April 2003


* On March 20th, the ECAAR Business Council held an event on the topic of "Corporate Principles for Conflict Prevention and Resolution." ECAAR's Treasurer, John Tepper Marlin, is leading an ECAAR effort to develop principles for corporate behavior with the objective of preventing and
resolving conflicts, similar to the Global Sullivan Principles, which called for multinational companies to play a role in the advancement of human rights and social justice. The goal is to create principles that could lead to standards against which multinational corporations could measure their
contribution to international sustainability. If the project is successful it would lead to auditable standards that could be certified by an organization that is internationally accredited.

Some of the principles might include support of the UN, taking steps toward avoiding acts that contribute to violence and human-rights abuses, and developing procedures that will contribute to conflict resolution within their companies and the communities in which they operate. These
principles, which have already been examined for multinationals in the extractive industry (which cannot relocate and are therefore long-term network with the countries where they locate), could include commitment to conflict-minimizing training of corporate security personnel, avoidance of
use of military personnel for security and so forth.

The Business Council event, held at Lehman Brothers offices in Manhattan, was attended by about 30 business leaders. After discussion, several of the attendees committed to work on the project.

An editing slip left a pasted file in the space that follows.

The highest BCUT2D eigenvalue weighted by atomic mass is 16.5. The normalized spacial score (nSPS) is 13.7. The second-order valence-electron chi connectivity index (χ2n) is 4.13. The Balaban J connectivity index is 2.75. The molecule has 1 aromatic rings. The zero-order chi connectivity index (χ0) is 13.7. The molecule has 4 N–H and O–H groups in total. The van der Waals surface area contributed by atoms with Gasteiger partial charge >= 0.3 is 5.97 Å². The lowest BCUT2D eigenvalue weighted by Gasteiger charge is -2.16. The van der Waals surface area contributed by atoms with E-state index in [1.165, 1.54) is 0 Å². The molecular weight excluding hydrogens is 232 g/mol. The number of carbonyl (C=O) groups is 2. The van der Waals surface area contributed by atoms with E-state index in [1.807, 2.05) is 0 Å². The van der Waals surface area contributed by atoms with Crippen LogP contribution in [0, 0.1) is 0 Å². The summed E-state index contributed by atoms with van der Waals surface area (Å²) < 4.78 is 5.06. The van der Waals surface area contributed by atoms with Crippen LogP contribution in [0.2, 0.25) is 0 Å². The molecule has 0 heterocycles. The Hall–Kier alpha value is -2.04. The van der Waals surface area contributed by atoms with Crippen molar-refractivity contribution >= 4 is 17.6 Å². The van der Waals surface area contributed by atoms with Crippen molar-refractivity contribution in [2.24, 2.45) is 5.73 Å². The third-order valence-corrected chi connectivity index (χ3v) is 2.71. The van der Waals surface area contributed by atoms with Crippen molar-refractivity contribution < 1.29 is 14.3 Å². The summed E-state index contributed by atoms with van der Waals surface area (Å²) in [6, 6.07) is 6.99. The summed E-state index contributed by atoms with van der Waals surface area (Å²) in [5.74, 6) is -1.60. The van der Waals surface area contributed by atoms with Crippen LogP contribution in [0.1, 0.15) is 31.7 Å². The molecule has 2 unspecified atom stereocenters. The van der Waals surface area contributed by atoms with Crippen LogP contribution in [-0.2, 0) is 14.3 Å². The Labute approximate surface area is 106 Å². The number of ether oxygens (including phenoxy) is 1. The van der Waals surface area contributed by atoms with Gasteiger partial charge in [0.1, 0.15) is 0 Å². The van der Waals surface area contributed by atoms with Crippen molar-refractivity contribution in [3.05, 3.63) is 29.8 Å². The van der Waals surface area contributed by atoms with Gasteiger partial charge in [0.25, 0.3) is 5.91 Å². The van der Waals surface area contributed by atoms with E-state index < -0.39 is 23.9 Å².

* Want to know exactly where your taxes are going? Check out ECAAR's Security Policy Working Group partner, the National Priorities Project website. With their InteractiveTax Chart you enter the amount of tax you paid in 2002, and it tells you how much went for military spending and how much for other budget categories. There is also a section on tradeoffs: you can see your state's share in the spending for the war in Iraq, nuclear weapons or ballistic missile defense, and compare that with other things that money might buy.


**CALL FOR PAPERS** for the ECAAR sessions at the 2004 ASSA/AEA meetings in
San Diego, January 3-5.

ECAAR solicits suggestions for papers to be presented at the two ECAAR sessions at next year's ASSA meetings, to be held in San Diego California. The themes for the two sessions are: "Toward Real Homeland Security" and "International Peacekeeping and Peacemaking." ECAAR members with specific expertise in these fields are cordially invited to submit paper proposals, which may be routed to Kate Cell and should be submitted by May 1, 2003. The sessions will combine invited and\ contributed papers. Contributions that cannot be accommodated at the regular sessions may be asked to prepare a poster for a poster session, which we hope to hold during the ECAAR General Meeting.



*Arms Trade Offsets: Theory, Policy, and Case Studies, edited by Jurgen Brauer and J. Paul Dunne, has been accepted by Routledge Publishing. The book is to be published as part of its Studies in Defense Economics series. It should be available in mid-2004. The book contains papers given at the conference on "Defense Offsets and Economic Development" in Cape Town, South Africa, September 25-27, 2002. The event was co-sponsored by ECAAR-US with funding from the Ford Foundation, ECAAR-South Africa, National Research Foundation South Africa, Institute for Social and Systemic Change, Port Elizabeth, SA, Centre for Conflict Resolution, School of Economics,
University of Cape Town, and the Middlesex University Business School. More information about the conference is available at http://www.ecaar.org/Articles/offsets.htm

*Teaching Peace: Nonviolence and the Liberal Arts has been accepted by Rowman & Littlefield publishers, Inc. http://www.rowmanlittlefield.com/. The book should be available later this summer. This is a collective volume by Bluffton College (Ohio) faculty in various liberal arts to share the ways that their discipline can be used to teach peace and to speak to current peace and warissues. ECAAR member Ron Freisen has contributed a paper entitled "Applications of Economic Analysis to Issues of War and Peace."